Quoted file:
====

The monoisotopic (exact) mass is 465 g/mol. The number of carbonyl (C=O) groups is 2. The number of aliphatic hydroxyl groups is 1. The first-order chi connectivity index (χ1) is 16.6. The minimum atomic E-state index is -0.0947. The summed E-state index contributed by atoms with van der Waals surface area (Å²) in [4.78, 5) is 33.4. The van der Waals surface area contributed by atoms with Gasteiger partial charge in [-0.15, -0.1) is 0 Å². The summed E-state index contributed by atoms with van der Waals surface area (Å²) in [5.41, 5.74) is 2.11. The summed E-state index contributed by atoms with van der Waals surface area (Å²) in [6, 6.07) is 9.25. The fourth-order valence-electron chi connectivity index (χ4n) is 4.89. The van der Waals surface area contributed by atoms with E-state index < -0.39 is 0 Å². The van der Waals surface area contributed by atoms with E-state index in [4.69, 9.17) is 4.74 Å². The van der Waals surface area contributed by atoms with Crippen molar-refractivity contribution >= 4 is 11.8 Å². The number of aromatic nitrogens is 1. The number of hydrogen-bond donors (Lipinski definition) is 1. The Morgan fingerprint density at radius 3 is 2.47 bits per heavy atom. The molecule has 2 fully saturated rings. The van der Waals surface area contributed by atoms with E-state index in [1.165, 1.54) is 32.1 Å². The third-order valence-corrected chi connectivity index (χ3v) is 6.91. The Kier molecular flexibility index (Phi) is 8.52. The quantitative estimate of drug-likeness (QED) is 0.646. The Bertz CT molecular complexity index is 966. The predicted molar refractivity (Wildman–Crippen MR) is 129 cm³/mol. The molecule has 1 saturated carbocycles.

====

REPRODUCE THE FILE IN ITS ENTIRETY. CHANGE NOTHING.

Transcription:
The monoisotopic (exact) mass is 465 g/mol. The number of carbonyl (C=O) groups is 2. The number of aliphatic hydroxyl groups is 1. The first-order chi connectivity index (χ1) is 16.6. The minimum atomic E-state index is -0.0947. The summed E-state index contributed by atoms with van der Waals surface area (Å²) in [4.78, 5) is 33.4. The van der Waals surface area contributed by atoms with Gasteiger partial charge in [-0.15, -0.1) is 0 Å². The summed E-state index contributed by atoms with van der Waals surface area (Å²) in [5.41, 5.74) is 2.11. The summed E-state index contributed by atoms with van der Waals surface area (Å²) in [6, 6.07) is 9.25. The fourth-order valence-electron chi connectivity index (χ4n) is 4.89. The van der Waals surface area contributed by atoms with E-state index < -0.39 is 0 Å². The van der Waals surface area contributed by atoms with E-state index in [4.69, 9.17) is 4.74 Å². The van der Waals surface area contributed by atoms with Crippen molar-refractivity contribution >= 4 is 11.8 Å². The number of aromatic nitrogens is 1. The number of hydrogen-bond donors (Lipinski definition) is 1. The Morgan fingerprint density at radius 3 is 2.47 bits per heavy atom. The molecule has 2 fully saturated rings. The van der Waals surface area contributed by atoms with E-state index in [1.165, 1.54) is 32.1 Å². The third-order valence-corrected chi connectivity index (χ3v) is 6.91. The Kier molecular flexibility index (Phi) is 8.52. The quantitative estimate of drug-likeness (QED) is 0.646. The Bertz CT molecular complexity index is 966. The predicted molar refractivity (Wildman–Crippen MR) is 129 cm³/mol. The molecule has 1 saturated carbocycles.